This post was written by Posie Wood, LearnZillion’s Director of Professional Learning and Community.

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Use these tips to help you analyze texts in preparation for close reading with students.

As teachers, we know that leading effective close reading with complex texts starts long before you’re standing in front of students. In order to guide students toward a deep understanding of a text, we first need to understand that text deeply ourselves. However, text analysis is a muscle that many of us haven’t flexed since our college or high school literature classes. Use these three tips to help you get started:

1. Take off your “teacher hat”: Read as an adult

Once you’ve selected the text for your close read (see these excellent resources on text complexity and selection from Student Achievement Partners and CCSSO), your first step is to read the text multiple times. We always encourage our teachers to start by “taking off their teacher hat” and enjoying the text and its offerings as an adult reader.

As you read, ask yourself:

  • What sections or moments of the text speak to me?
  • What choices did the author make about introducing information or telling the story?
  • Are there parts where I need to slow down or reread? What caused me to do this?
  • Why did the author write this text in this way?

Annotate the text as you go, noting significant craft moves, the message of the author, the impact of characters, setting, symbols, words, key ideas, the relationships between ideas, and the way in which the author shared information.

(Check out these examples of how our Dream Team teachers annotated their texts: The Tell Tale Heart, We Grow Accustomed to the Night, Play Ball!, and My Name is Alex)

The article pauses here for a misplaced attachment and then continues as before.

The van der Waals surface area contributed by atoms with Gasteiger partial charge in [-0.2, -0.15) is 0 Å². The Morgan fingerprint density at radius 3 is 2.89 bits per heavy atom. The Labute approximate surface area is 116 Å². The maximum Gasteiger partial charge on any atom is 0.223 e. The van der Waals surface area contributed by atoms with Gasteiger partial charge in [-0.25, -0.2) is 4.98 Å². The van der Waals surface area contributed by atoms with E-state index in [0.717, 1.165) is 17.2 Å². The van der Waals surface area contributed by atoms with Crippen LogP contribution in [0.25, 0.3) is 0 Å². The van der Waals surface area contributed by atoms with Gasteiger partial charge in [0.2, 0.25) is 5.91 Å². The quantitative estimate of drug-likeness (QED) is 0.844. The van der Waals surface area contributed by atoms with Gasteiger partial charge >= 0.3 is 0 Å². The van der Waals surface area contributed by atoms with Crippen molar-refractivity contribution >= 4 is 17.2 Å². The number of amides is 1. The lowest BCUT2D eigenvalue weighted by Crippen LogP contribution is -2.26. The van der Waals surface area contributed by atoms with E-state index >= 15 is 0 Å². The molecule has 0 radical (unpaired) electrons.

2. Put the hat back on: Read with your students in mind

Now that you’ve had a chance to process the reading on a personal level, it’s time to see the text through the lens of your students and the Common Core ELA standards.

Reread the text, this time, asking yourself:

  • What is the big takeaway you would want a student to understand after studying this text?
  • Which parts of the text are most challenging? Where will students struggle the most? Why?
  • What moments or ideas in the text are worthy of further exploration? Why?
  • What is left unsaid in the text? Are there voices that are missing?
  • Are there opportunities to teach academic vocabulary? Are there domain-specific terms critical to understanding the text?
  • How does the author’s word choice impact the tone and meaning of the text?
  • What choices did the author make about how to convey information or tell the story? What is the effect of these choices?
  • What does the text simply “scream” for you to teach?
  • What Common Core ELA standards seem particularly well suited to teach using this text?

3. Two heads (or more!) are better than one: Do a “Text Talk” with your colleagues

Understanding text is hard work and, as you’ll remember from high school and college-level English classes, discussion and exchange is a critical part of making meaning of text. “Text Talks” with colleagues are a fantastic way to kick off your close reading planning process. Reflecting on the questions above as a group will spark conversation, debate, and allow you to see new perspectives, which will set you up for leading a nuanced close reading with your students.

And there you have it: our 3 top tips for approaching close reading. Wondering what next? Now that you’ve marinated in your text, your next step is to develop a list of text-dependent questions worthy of exploring with your students – more on that in our earlier post on creating great text dependent questions.